Something annoying happened just before I left. Someone tried to get handsy with me and when it was clear that I was not interested, he said, "You really like the new boyfriend, huh?" The truth was that I was not into this crap anymore but it was too much effort to say it, so I just said "yeah" and got out of there. Bouncer at the door tried to hit on me and even came to the bus stop where I was waiting to try to get my number. I politely told him to buzz off and felt slightly less threatened when I saw that the French guy from my programme was also at the bus stop.
It was freezing cold that night. I had to take two buses to get home. On the second bus, someone threw up on the bus and we all had to get off when the bus driver discovered what happened. It was disgusting - I suddenly heard this sound like a drink was being spilled on the floor, but when I realised that this guy in front of me was puking, I quickly got down to the lower deck. He puked on his friend and a random girl who sat in front of him. Thanks to him, I had to wait for another bus in the freezing cold which definitely left me very unamused.
Madrid was boring for the most part. Puerta de Sol is amazingly full of people. French is my favourite Western European language by a mile (apart from English) and I was genuinely surprised by how bad the Spanish were at English; they might have been worse than the French in that regard. I was quite pleased that I managed to say "yo no hablo Espanol" to this guy in Seville when he tried to get me to do a survey. He said something back to me - probably 'Really? You just spoke Spanish' - but I obviously didn't understand a word, and so simply looked at him blankly and said 'sorry' before walking off.
It rained heavily and relentlessly in Granada when we went for the city tour. A real shame - the city was gorgeous. The Alhambra (?) Palace was gorgeous as well.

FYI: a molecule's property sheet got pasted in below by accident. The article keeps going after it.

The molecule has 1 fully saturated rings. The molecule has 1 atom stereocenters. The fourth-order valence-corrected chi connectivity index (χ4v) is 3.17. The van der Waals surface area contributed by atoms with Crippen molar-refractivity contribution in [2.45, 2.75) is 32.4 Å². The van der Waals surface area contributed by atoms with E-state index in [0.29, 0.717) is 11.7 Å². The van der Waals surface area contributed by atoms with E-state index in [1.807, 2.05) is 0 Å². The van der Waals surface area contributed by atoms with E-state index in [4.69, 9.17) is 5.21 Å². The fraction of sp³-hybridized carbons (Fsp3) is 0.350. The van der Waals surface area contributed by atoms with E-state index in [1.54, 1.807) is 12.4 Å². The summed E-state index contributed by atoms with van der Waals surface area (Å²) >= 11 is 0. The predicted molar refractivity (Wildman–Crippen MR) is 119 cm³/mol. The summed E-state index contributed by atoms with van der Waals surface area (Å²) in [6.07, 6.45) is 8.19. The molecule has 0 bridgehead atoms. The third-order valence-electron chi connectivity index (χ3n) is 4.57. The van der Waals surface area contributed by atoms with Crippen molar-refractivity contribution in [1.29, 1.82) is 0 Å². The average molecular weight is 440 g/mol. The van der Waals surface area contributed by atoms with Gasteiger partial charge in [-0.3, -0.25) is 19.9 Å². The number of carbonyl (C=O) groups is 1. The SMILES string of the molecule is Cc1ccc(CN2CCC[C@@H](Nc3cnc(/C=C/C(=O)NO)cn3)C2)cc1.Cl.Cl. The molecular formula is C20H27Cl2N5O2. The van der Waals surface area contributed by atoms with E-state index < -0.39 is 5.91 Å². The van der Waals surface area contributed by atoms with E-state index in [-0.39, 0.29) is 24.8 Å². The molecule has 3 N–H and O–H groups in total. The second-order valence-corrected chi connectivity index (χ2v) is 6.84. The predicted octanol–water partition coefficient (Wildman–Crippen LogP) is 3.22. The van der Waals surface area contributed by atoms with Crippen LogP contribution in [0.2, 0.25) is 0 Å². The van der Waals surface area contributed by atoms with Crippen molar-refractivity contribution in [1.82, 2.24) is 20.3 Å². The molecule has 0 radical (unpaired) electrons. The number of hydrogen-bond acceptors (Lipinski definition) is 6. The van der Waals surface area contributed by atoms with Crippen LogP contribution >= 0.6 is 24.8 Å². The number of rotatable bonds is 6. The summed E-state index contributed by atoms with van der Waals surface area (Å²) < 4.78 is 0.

I am so sick of looking at cathedrals and religious things; they all look the same. The palaces are getting boring too. Castles, on the other hand, I am still not sick of, though I suppose that is only a matter of time too.
Also: I have fallen in love with Paris rather definitively. It's still no London, but how nice it would be to live there for a few months.
I went to The Jazz Cafe with Paz, Paz's boyfriend, Paz's friend, Paulo, Paulo's lady friend and some others on Saturday night for an 80's/90's night. IT WAS SO FUN. I didn't like the 80's stuff that much, but the cheesy 90's pop stuff - Backstreet Boys, Spice Girls, Bewitched - was pure gold. It would have been perfect if the club had played Britney, but alas, it was not to be.
The crowd was quite old at first with people there that looked like they were my parents' age, but unsurprisingly, the younger people started streaming in and the older ones leaving as the night progressed. There was an annoying guy near us whom I had to keep ignoring, and a guy who was an amazing dancer and whom unfortunately mistook my appreciation for his mad skills for something more. The dancefloor became a sticky, murky grey-brown mess towards the end of night. At the cloakroom, the guy that I had to keep ignoring said to me, "You hot motherfucker!" Thanks...I think.
Arnaud is back. :)